By doing this, we feel we are applying a proportionate level of editorial control to avoid offence to casual users, without undue censorship of objective facts which might offend the common sense of other members of our audience.

Profanity

How can I contact the BBC to give my views on this approach to publishing content?

We are very keen to hear the views of our audience on our approach to publishing content around artists and albums. If you have a general comment, please contact us here . Please note that while we value your feedback we can't necessarily answer every comment or question that comes in.

If you have seen content that's defamatory or highly offensive, please use our complaints form and we will aim to respond as soon as possible.

Artists

Artist play count information

We provide a list of artists most played on BBC radio within the past seven days. We would like to stress that this data is not yet complete, and should not be taken as a full and accurate record of the music that the BBC has played. Certain networks and areas of networks' schedules are still under-represented within this data, and we are continuously working to make the data more reliable.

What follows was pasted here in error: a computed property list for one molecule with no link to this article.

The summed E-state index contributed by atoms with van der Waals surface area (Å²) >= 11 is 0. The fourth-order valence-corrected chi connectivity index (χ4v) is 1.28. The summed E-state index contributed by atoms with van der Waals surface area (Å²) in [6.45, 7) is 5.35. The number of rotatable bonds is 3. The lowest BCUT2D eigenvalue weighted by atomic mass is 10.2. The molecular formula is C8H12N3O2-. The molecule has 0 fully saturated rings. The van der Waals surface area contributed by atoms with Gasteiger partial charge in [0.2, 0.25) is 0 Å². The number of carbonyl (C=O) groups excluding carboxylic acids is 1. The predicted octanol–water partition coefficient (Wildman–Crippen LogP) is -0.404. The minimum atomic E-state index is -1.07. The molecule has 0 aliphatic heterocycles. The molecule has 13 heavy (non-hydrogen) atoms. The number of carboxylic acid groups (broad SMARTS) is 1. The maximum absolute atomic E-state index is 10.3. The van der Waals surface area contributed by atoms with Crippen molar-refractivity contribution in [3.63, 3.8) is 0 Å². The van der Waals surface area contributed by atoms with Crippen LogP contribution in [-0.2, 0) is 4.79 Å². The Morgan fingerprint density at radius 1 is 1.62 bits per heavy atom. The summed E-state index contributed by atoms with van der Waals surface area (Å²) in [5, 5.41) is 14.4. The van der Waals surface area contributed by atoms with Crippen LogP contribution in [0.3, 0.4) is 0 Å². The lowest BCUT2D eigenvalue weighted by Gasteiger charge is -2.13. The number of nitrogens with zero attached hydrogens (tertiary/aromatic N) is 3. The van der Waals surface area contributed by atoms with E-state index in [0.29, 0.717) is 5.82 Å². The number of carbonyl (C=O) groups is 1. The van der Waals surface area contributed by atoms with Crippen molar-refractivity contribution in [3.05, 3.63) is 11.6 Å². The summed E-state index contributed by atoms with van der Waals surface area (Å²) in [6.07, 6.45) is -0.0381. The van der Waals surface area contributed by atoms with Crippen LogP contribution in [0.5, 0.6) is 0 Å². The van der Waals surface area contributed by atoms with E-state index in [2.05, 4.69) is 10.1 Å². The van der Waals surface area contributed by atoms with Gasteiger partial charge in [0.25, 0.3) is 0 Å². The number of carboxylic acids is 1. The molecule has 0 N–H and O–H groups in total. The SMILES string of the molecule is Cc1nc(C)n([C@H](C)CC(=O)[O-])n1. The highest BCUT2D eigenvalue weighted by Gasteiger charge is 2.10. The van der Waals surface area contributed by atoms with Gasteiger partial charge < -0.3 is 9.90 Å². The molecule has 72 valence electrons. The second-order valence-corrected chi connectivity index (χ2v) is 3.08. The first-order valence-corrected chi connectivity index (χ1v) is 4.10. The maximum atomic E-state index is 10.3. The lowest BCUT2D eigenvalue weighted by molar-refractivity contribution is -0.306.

We also provide a ranking of programmes who play each artist on the BBC. This is based on the number of times an individual artist has been played on an individual programme divided by the average duration of the programmes that featured the artist. This is the best way we've yet identified to offer links to the programmes most likely to play the artist in question if you access the programme on demand and only have half an hour to listen. Once again, the same health warning applies. The data is not always complete and we are working to improve it.

If you wish to use feeds of this data to build your own content, please read our section on Rights.

Artists

How do I find a particular artist?

If you are looking for a particular artist who's not featured on one of our pages, there are two ways to get to their page:

  1. 1. Use the BBC search box at the top of this page
  2. 2. If you know the MusicBrainz ID (you can find this by searching at musicbrainz.org, you can use that to compose the URL and write that into your browser's address bar, e.g. http://www.bbc.co.uk/music/artists/6cd3b12e-c899-4f59-a770-c217954f247a

Artists

How do I get my band an artist page?

If you're in a band or are involved in representing and promoting artists, you'll find a guide to BBC Artist Pages here.

http://sites.google.com/site/bbcartistpages/

Artists

Similar artist information